23
   

Anyone hear like blues?

 
 
layman
 
  1  
Reply Thu 5 Mar, 2015 03:09 pm
@edgarblythe,
And to Farmer:

Yeah! Broonzy and Harpo are both great.
0 Replies
 
layman
 
  1  
Reply Thu 5 Mar, 2015 03:18 pm
@edgarblythe,
Ed, for some reason, I couldn't get more than a couple of notes out of the Harpo tune you posted--then it quit. I couldn't even tell what tune it was. But, while on the topic of Slim, here's one of my favorites by him. Good ole down-home swamp harp, but I also like the lyrics:

Well, if I cook my own breakfast....
then I wash my own clothes....
Give my Baby all my money...
And she turn up her nose...
Well, that aint yo bidnizz...
Leave my fairs alone.

0 Replies
 
layman
 
  1  
Reply Thu 5 Mar, 2015 03:24 pm
@farmerman,
Classic tune, Farmer. Since covered by virtually everybody and his brother. I really like Little Walter's rendition, too:

0 Replies
 
edgarblythe
 
  1  
Reply Thu 5 Mar, 2015 03:46 pm
It must have been a temporary glitch, because Slim's music just played for me.
layman
 
  1  
Reply Thu 5 Mar, 2015 03:50 pm
@edgarblythe,
Quote:
It must have been a temporary glitch,


Yeah, you're right. I tried it 3 times before, but could only get a few notes. Now it plays just fine. Scratch my Back, another classic!
0 Replies
 
edgarblythe
 
  1  
Reply Thu 5 Mar, 2015 03:58 pm
You didn't like Bobby Blue Bland?
layman
 
  2  
Reply Thu 5 Mar, 2015 04:14 pm
@edgarblythe,
Bobby's good, but I never really listen to him, I guess. Maybe a little too "smooth" for my taste, I dunno.

That said, I really like Sam Cooke, who I see as very similar to Bobby in that respect.

0 Replies
 
layman
 
  1  
Reply Thu 5 Mar, 2015 04:39 pm
Some good boogie-woogie from Big Joe Turner (Pete Johnson on piano) in this here clip, from the movie "Lackawanna Blues" (not to even mention some HOT BABES!)

0 Replies
 
layman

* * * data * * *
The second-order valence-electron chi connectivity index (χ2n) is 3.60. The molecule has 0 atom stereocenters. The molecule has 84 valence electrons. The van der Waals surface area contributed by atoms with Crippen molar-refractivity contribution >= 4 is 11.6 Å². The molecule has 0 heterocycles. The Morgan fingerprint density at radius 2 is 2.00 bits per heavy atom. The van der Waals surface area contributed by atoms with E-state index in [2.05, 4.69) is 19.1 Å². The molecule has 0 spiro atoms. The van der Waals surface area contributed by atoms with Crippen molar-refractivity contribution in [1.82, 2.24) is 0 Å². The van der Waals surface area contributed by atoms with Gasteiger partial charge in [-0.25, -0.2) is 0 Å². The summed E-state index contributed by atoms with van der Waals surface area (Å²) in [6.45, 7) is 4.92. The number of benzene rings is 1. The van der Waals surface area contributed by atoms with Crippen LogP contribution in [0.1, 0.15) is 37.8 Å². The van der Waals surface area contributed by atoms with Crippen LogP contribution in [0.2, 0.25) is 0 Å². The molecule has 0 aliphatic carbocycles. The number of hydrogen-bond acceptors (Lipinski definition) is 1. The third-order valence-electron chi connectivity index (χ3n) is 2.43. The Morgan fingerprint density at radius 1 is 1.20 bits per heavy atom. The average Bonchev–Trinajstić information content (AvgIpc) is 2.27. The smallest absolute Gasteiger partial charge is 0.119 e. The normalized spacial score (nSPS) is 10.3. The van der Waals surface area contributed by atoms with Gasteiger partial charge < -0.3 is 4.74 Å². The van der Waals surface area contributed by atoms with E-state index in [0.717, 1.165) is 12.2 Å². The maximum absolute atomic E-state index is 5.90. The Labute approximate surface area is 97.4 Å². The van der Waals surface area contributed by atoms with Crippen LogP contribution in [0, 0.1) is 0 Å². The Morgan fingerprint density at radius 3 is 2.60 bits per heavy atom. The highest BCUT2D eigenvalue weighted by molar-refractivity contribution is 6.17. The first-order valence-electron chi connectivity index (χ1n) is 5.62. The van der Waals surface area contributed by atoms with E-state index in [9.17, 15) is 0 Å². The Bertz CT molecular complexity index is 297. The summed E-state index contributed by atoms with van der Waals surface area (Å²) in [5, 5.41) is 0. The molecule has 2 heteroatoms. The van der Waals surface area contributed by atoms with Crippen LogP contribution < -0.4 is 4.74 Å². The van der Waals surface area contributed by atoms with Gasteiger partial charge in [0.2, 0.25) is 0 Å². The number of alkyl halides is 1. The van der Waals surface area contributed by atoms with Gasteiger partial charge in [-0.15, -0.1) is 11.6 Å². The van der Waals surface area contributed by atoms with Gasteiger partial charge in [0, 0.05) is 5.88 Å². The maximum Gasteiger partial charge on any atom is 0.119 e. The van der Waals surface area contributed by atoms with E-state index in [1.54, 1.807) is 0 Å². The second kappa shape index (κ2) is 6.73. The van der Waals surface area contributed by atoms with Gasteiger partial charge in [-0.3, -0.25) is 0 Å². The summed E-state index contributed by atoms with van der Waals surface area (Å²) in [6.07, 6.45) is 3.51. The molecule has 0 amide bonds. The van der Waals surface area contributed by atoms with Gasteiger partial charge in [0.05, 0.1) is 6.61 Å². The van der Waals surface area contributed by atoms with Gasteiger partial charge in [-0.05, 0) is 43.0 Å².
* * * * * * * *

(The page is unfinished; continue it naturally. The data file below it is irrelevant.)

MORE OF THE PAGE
1  
Reply Thu 5 Mar, 2015 09:35 pm
If you haven't heard this tune from the 20's called "Bulldoze Blues" by Henry Thomas, playing a home-made reed flute, you might nonetheless find it very familiar, somehow:

vitamins
 
  1  
Reply Fri 6 Mar, 2015 06:26 am
@layman,
layman
 
  1  
Reply Fri 6 Mar, 2015 11:02 am
@vitamins,
Good insert, Vitamins! Son House, mentor to Robert Johnson, Muddy Waters, many others, and a tremendous influence on all the old delta bluesmen. Especially with his slide guitar, which isn't even on this immortal tune--just some hand-clapping is his only accompaniment. In many tunes his guitar also functioned as his "drum."
0 Replies
 
layman
 
  1  
Reply Fri 6 Mar, 2015 10:02 pm
The original Sonny Boy--John Lee Williamson. That boy could sure blow himself some harp!

Ya know, I sent my Baby...
A brand-new twenty-dollar bill...
Well, if that don't fetch her...
I'm sure this trusty ole shotgun will....

0 Replies
 
ehBeth
 
  2  
Reply Fri 6 Mar, 2015 10:10 pm
Terrific thread.

Following and listening. Will try to remember to drop in some tunes along the way.
layman
 
  1  
Reply Fri 6 Mar, 2015 11:10 pm
Coming up: Young Bob Dylan's idol, white "bluesman" from Oklahoma, the great Woody Guthrie.